To avoid confusion, let’s name Liz’s mutual friend, Phil. Phil sent Liz a message on Facebook about some kind of job offer. Phil knew that Liz loved working with emails, so he thought the job would fit Liz perfectly. 

Phil added, “I’ve been working with this client for almost 10 years. We run Facebook ads for them, but I tell them, you know, there’s no point in running ads collecting their email address if they’re not emailing them consistently and if they don’t have an actual strategy behind it like a funnel, a welcome nurture sequence. I know that’s where your expertise is so would you be willing to hop on this project with me?” 

Liz became interested in Phil’s offer and asked for more details. Phil then told Liz what the client needed, which was two-years worth of nurture sequences for their emails. Other kinds of stuff needed to be done as well, but the main priority was that two-year nurture sequence. Liz had no problem with the project since she already had experience. Liz immediately planned what she was going to do to determine how much she would ask from the client. 

A two-year nurture sequence is a big project, and she obviously needs to do customer research first because she still had no idea what the client’s business was (which was the biggest mistake she made). After her initial estimate, she came up with a $25,000 rate for the 2-year-long project. 

Liz’s price was reasonable because she still needed to do customer research, survey, and much more. Plus, a two-year nurture sequence is not an easy task, and it requires a larger budget. Liz thought that Phil would agree to her rate, but to her surprise, Phil came back and was shocked at how high Liz’s price was.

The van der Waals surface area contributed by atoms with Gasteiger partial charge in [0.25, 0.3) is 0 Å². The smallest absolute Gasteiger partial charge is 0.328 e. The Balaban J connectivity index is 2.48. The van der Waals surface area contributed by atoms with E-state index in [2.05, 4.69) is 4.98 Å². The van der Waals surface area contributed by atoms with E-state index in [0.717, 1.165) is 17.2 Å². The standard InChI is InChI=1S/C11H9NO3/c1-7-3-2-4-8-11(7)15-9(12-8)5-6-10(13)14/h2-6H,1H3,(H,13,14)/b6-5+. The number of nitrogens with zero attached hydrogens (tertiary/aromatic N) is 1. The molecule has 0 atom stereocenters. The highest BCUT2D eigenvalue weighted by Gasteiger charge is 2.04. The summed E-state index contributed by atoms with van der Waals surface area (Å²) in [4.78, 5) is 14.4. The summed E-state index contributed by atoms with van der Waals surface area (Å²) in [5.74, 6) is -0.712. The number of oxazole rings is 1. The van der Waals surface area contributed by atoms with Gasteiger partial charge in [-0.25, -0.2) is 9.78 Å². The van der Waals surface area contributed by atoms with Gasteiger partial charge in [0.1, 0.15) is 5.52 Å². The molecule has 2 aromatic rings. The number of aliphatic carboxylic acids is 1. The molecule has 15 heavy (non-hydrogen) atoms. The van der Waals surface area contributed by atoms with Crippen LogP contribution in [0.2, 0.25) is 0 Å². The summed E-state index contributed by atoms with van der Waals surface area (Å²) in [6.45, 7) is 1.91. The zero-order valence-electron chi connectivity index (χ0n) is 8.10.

Phil told Liz that the client was very cheap and would not pay Liz if she requested $25,000. Phil then explained that their client owns a funeral business, which was why they were so cheap. Right after Phil told Liz that the client won’t accept $25,000 and that the client owns a funeral business, she then had a gut feeling. Now comes the first lesson of this story.


1. Gut feelings are important, and you must immediately consider them as a critical factor. 

If you know in your gut that something isn’t right, listen to it and try to figure out what it means. There are times when our guts can sense danger because our bodies sense some fear that our minds can’t determine. There is a difference between fear because you lack confidence and real fear. 

Afraid of presenting speeches to a huge crowd or afraid to share your problem with your parents is different because you just lack confidence. The real fear is when you know something bad might happen because you already experienced it before, but you still do it anyway, or you just forgot about that experience.